Texas Instruments TI-55-II

Datasheet legend
Ab/c: Fractions calculation
AC: Alternating current
BaseN: Number base calculations
Card: Magnetic card storage
Cmem: Continuous memory
Cond: Conditional execution
Const: Scientific constants
Cplx: Complex number arithmetic
DC: Direct current
Eqlib: Equation library
Exp: Exponential/logarithmic functions
Fin: Financial functions
Grph: Graphing capability
Hyp: Hyperbolic functions
Ind: Indirect addressing
Intg: Numerical integration
Jump: Unconditional jump (GOTO)
Lbl: Program labels
LCD: Liquid Crystal Display
LED: Light-Emitting Diode
Li-ion: Lithium-ion rechargeable battery
Lreg: Linear regression (2-variable statistics)
mA: Milliamperes of current
Mtrx: Matrix support
NiCd: Nickel-Cadmium rechargeable battery
NiMH: Nickel-metal-hydrite rechargeable battery
Prnt: Printer
RTC: Real-time clock
Sdev: Standard deviation (1-variable statistics)
Solv: Equation solver
Subr: Subroutine call capability
Symb: Symbolic computing
Tape: Magnetic tape storage
Trig: Trigonometric functions
Units: Unit conversions
VAC: Volts AC
VDC: Volts DC
Years of production:   Display type: Numeric display  
New price:   Display color: Black  
    Display technology: Liquid crystal display 
Size: 6"×3"×½" Display size: 8+2 digits
Weight: 4 oz    
    Entry method: Algebraic with precedence 
Batteries: 2×"LR44" button cell Advanced functions: Trig Exp Hyp Lreg Cmem Units 
External power:   Memory functions: +/-/×/÷/^ 
    Programming model: Partially merged keystroke 
Precision: 11 digits Program functions:  
Memories: 8(1) numbers Program display: Keycode display  
Program memory: 56 program steps Program editing: Overwrite capability  
Chipset:   Forensic result: 9.114640577  

ti55ii.jpg (25499 bytes)Yet another of Texas Instrument's "almost programmable" calculators, the TI-55-II is obviously a successor of the TI-55. The LED display was replaced with an LCD panel and buttons were added that made programming somewhat easier.

Interestingly, the TI-55-II had less memory than the TI-55, even though it was more flexibly partitioned. Whereas the TI-55 had a total memory equivalent to 10 storage registers (8 addressable registers, 2 of which overlapped 16 out of the calculator's 32 program steps), the TI-55-II has the equivalent of 8 registers, although it is possible to convert as many as 7 of these into 56 steps of program memory.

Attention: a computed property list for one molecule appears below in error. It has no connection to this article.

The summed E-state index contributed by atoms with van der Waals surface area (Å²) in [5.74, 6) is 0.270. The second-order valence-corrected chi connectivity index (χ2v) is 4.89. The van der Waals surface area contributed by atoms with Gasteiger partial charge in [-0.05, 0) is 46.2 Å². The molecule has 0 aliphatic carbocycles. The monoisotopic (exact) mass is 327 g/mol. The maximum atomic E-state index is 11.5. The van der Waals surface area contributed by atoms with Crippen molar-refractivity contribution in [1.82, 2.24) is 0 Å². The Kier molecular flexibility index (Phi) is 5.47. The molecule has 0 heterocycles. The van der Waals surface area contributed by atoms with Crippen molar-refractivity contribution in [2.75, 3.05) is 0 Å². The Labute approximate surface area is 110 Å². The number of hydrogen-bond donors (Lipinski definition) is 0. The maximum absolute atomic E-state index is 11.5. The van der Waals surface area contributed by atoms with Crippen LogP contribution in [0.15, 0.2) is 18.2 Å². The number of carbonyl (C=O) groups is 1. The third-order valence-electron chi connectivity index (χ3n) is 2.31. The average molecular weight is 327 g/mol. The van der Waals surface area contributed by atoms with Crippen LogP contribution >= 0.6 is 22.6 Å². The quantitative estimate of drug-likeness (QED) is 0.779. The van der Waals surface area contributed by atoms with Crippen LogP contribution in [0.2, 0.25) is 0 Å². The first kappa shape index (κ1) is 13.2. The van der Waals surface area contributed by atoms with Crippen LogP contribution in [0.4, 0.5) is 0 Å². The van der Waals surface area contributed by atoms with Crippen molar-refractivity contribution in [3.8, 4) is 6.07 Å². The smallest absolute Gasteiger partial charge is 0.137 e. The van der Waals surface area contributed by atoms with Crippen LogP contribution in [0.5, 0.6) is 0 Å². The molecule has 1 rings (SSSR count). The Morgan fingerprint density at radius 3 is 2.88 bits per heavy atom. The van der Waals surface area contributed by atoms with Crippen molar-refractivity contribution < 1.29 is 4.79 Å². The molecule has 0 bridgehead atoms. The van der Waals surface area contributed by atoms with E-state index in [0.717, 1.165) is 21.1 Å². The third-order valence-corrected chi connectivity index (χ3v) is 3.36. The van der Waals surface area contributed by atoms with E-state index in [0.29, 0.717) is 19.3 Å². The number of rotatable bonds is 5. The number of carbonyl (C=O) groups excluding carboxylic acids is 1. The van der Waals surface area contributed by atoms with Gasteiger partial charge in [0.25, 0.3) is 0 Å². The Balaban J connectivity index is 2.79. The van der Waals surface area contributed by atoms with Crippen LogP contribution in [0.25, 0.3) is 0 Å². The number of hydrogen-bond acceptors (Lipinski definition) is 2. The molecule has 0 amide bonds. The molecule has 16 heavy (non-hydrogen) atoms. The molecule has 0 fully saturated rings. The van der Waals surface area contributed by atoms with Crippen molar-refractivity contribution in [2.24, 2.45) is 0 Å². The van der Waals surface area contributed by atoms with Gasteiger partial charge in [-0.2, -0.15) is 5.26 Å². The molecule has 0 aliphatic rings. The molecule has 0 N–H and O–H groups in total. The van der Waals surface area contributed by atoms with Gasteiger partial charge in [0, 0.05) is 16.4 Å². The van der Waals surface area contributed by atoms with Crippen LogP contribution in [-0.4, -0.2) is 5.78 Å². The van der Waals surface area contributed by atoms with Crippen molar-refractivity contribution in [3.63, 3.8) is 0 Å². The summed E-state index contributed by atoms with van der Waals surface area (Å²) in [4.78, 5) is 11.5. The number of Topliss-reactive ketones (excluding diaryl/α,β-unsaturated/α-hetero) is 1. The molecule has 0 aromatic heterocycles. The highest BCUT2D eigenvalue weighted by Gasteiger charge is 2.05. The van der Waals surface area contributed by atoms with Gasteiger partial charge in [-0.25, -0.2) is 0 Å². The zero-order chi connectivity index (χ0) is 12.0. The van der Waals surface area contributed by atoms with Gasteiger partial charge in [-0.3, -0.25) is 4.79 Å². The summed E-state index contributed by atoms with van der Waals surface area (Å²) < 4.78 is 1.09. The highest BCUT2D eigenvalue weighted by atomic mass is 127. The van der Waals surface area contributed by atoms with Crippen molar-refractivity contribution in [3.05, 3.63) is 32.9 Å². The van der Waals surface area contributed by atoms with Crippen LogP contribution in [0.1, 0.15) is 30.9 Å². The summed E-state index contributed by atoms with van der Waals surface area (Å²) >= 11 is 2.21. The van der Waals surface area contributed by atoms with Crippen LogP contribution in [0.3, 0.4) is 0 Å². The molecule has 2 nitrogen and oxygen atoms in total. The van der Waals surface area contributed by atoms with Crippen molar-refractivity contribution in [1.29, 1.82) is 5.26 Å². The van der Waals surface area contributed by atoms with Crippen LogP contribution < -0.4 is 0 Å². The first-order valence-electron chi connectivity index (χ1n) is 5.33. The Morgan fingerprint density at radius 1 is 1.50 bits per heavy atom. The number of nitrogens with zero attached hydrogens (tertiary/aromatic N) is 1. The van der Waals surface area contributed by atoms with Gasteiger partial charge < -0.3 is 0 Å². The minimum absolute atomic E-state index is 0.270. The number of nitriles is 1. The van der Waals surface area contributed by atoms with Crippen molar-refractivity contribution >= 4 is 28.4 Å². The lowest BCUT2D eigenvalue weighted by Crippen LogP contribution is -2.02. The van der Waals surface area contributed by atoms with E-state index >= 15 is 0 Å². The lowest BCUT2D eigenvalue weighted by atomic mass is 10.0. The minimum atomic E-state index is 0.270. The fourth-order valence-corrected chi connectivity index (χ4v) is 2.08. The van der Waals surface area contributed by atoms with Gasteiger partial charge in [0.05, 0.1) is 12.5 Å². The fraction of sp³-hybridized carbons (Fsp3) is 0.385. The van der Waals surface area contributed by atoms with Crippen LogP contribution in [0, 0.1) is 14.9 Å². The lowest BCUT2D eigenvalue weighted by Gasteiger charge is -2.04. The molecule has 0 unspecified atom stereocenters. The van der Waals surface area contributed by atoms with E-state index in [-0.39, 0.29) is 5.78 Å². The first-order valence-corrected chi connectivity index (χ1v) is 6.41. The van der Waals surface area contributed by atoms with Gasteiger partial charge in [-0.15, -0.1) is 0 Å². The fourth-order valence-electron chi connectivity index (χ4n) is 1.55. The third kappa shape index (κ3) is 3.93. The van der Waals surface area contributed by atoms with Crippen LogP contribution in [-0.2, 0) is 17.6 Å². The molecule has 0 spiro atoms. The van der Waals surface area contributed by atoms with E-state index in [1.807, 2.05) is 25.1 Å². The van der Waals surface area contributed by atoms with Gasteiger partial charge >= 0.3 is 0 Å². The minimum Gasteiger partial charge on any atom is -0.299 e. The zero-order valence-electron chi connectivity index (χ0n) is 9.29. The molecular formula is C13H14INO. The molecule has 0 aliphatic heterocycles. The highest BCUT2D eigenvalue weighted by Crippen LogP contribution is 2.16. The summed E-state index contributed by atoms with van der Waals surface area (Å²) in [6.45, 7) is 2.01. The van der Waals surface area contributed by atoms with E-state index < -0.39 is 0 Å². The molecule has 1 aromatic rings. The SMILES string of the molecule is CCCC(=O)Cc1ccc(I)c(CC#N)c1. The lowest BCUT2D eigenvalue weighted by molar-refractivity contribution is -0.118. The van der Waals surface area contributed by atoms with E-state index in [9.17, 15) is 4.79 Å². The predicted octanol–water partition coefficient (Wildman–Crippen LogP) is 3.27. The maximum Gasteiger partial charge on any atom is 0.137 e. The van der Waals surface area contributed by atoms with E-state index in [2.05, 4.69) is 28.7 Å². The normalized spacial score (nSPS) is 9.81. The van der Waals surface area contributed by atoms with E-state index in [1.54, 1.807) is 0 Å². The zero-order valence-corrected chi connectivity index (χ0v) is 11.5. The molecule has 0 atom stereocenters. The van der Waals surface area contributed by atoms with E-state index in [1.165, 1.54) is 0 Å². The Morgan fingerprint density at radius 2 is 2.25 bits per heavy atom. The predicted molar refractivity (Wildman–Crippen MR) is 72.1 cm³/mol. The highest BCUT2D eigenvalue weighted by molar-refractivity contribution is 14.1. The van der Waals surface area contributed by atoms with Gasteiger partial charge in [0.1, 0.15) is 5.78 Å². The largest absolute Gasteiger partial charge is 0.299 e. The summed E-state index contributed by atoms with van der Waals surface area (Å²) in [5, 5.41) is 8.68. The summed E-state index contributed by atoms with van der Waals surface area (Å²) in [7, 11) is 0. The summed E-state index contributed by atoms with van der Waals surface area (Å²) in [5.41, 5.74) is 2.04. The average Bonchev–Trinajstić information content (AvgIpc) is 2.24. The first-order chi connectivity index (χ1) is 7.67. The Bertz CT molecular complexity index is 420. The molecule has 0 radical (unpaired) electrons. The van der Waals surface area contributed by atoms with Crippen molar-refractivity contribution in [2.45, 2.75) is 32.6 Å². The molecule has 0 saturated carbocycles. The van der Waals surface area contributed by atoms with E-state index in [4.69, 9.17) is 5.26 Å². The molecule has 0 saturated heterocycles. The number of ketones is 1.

Another difference is the behavior of the RST function in program mode. On the TI-55 it resets the program counter to 00, but program execution doesn't stop, which allows for the creation of simple looping constructs. On the TI-55-II execution does stop, so similar loops are not possible (or at least, I haven't found a way to create them in the absence of a manual.)

This severely limits the utility of this calculator, despite the presence of advanced functions such as a numerical integral, which evaluates the integral of the function represented by the keycode sequence in program memory. Without loops, one cannot write a factorial program, for instance; the limited size of the program memory makes it impossible to enter complex expressions such as those used for the Gamma function. Instead, here is a version of Stirling's formula that provides a reasonable approximation of the factorial for arguments greater than 0.5. (For very small arguments, the function quickly diverges, whereas for 0 or negative arguments, it results in an error.)  The program is small enough to leave room for 4 storage registers, of which one is used by the program itself:

00  61    STO
01  00    0
02  65    ×
03  02    2
04  65    ×
05  91    π
06  95    =
07  13    √
08  65    ×
09  71    RCL
10  00    0
11  45    yx
12  71    RCL
13  00    0
14  55    ÷
15  71    RCL
16  00    0
17  41    INV
18  44    lnx
19  65    ×
20  53    (
21  71    RCL
22  00    0
23  17    1/x
24  55    ÷
25  01    1
26  02    2
27  85    +
28  01    1
29  95    =
30  22    RST